I have noticed something now. Whenever Mint babies me, he calls me aap. This baby business, by the way, is something I found strange earlier. Why do couples baby each other? Isn’t it dumb? It seemed so. Until Mint and I started doing it. There is something about letting go of all your duties, obligations and social pressures that come with adulthood. And you can take such liberties only with your partner. I feel comfortably acting unacceptably stupid in front of Mint. I give myself the liberty to throw an unreasonable tantrum at times, only in front of Mint. He lets me be his little child, who he has to pacify. So calling me ‘baby’ comes naturally.

It is the same with him. Many times I find myself caring for him the way I would care for a little child. I wake him up, I insist he finishes his yogurt, I bend down to moisturize his legs and more. Again, the word ‘baby’ just slips into our language without either of us even noticing it.

And the ‘aap’ and the ‘baby’ usually go together. Without even realising it, I started calling him ‘aap’ 50% of the time too. So we often hear sentences like “Baby, aapko sona nahi hai?”, or “Aap apna water finish karo” said in very loving ways. This, ofcourse, happens only 50% of the times. The remaining times, we effortlessly switch to lines like “Abey, tu kya bakwas kar raha hai”, or “Tera dimag kharab hai kya?”. Bundle of contradictions? We all are.

Posted in Uncategorized | 44 Comments »

Driving and women

Posted by Pepper on February 2, 2014

I started driving at 18, so I can safely say I’ve been driving for a decade now. Okay, fine, 9 years, if you want to nitpick. I do believe I am a good driver. I have good control over the car, my reflexes are sharp and I can maneuver skillfully. All my life, though, I’ve heard this one statement – Women are not good drivers. 

It is sad, the way we pass on this idea, from one generation to the next. It irks me a lot, because I spend about 2-3 hours at the wheel, every single day. And in all my driving time, I come across a million idiotic male drivers. Male drivers that drive slowly, with zero confidence – in the right most lane, thereby obstructing the flow of traffic. Male drivers that brake dangerously, without any warning. Male drivers that stop the car in the middle of a busy road and step aside for a smoke, exhibiting such baffling levels of stupidity and inconsideration. Male drivers that consider themselves to be speed demons, and carelessly whiz by your side without much regard for the dent they created in your car. And when I realise that the world would still consider me to be a worse driver than most of these idiots I spoke about, simply because I am a woman, I feel enraged. 

Where do we get our ideas from? Some people say they go by statistics. I tell you most statistics cannot be relied upon. The chosen sample set, the environment, the attitude of the researcher, the already existing bias, all play a role in influencing the end result. And ofcourse, we as a society, love to feed on this idea. Women are not reliable drivers. Which is why when I do driver skillfully, when I overtake other cars, when I confidently squeeze my car out of tight spots, I see other drivers around me looking at me admiringly. Why? Such driving is not expected from me because I am a woman? Why don’t they feel impressed by other men who do the same?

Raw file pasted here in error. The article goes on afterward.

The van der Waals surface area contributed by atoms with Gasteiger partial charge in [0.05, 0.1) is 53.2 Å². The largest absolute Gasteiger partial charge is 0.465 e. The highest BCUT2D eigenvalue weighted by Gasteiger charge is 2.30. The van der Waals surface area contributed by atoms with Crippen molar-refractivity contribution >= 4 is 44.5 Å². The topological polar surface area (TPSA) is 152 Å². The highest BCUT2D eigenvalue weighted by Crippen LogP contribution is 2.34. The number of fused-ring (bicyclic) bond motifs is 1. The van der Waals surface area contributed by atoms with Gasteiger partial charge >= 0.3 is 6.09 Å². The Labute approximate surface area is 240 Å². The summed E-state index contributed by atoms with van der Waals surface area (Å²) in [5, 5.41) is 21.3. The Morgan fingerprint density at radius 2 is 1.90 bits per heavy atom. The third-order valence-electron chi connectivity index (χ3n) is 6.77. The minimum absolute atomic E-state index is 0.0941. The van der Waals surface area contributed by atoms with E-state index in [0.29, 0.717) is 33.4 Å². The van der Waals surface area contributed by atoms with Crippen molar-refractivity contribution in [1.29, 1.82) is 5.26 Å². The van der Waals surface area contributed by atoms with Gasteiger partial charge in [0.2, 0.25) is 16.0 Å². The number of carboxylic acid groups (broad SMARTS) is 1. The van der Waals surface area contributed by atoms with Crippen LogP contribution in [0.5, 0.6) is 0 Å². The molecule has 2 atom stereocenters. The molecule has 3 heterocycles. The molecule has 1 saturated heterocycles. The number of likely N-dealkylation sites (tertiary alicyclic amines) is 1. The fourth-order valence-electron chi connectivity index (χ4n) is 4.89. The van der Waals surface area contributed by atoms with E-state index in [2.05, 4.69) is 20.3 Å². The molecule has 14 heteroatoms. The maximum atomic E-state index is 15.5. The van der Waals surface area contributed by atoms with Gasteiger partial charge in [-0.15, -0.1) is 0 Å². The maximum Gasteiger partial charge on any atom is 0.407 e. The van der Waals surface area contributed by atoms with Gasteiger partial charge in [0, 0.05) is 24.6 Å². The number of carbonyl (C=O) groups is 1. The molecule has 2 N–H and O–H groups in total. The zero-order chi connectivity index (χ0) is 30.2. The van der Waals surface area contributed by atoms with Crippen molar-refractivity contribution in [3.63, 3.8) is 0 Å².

Ofcourse, female drivers make some mistakes, just like male drivers. The other day, I was driving in search of a petrol pump, (or gas station, depending upon your location). I really needed to fuel up, but I just couldn’t spot one. And then I saw it suddenly. It came on my left, the petrol pump. I was in the middle lane, and I swerved to the left, without much warning. It was a move I shouldn’t have made. I realised my mistake. Because of me, a bus in the left lane had to brake suddenly. I saw the driver get out angrily. I was just about to step out to apologize. But before I could, the driver who was about to reach my car, saw me. He let out a small laugh and told the conductor who was following him, “Samjha karo, ladki hai.” (We need to understand, it is a girl). He didn’t even wait for my apology, and climbed back into the bus.

Me? I was left feeling very insulted, and very angry, for further having maligned women drivers. I would rather face the bus driver’s rage, like any man would have to. I would rather apologise for the mistake I made. Instead of allowing this bias to seep deeper. I mean, how many times in a day do I see men driving stupidly? Men changing lanes erratically, without any warning, all along relying on my reflexes to brake suddenly? But the one time I do it, it gets written off as ‘typical female driving’? 

I do keep coming across women drivers who are not confident about their driving skills. This, despite them being good drivers. They just don’t have faith in their abilities. I think we as a society love to feed this idea to women. They are conditioned into believing they can’t drive well. And this lack of confidence can seriously hamper your ability to drive. It is sad.

Two days ago, I came across this article. It spoke about how a lot of fast selling small cars in India are not safe enough. In response, the Volkswagen representative said they understand the need for more safety features because of factors like increasing driving speeds, more women drivers, longer driving time and a younger driver. The separate mention of women drivers and younger drivers left a bitter taste in my mouth. What are they telling us really? That we need more safety features because more women drive? What does that imply? And this bias in an official statement? Also, why mention a ‘younger’ driver? Young drivers do not necessarily mean reckless drivers. Young might mean less experienced, but I can tell you, skill and experience do not always go hand. 

As usual, when I discussed this with a friend, I was accused of being oversensitive. I shared the link with IHM. She is somebody I have always looked up to. And she shared it on her blog. Calling me insensitive is a classic case of victim blaming. The statement by the VW rep was a very poorly worded one, with only one implication. I wonder why people believe I don’t have a reason to feel offended. If I choose to not raise my voice and remain silent, am I not doing my bit in strengthening this bias?

Posted in Gender | 15 Comments »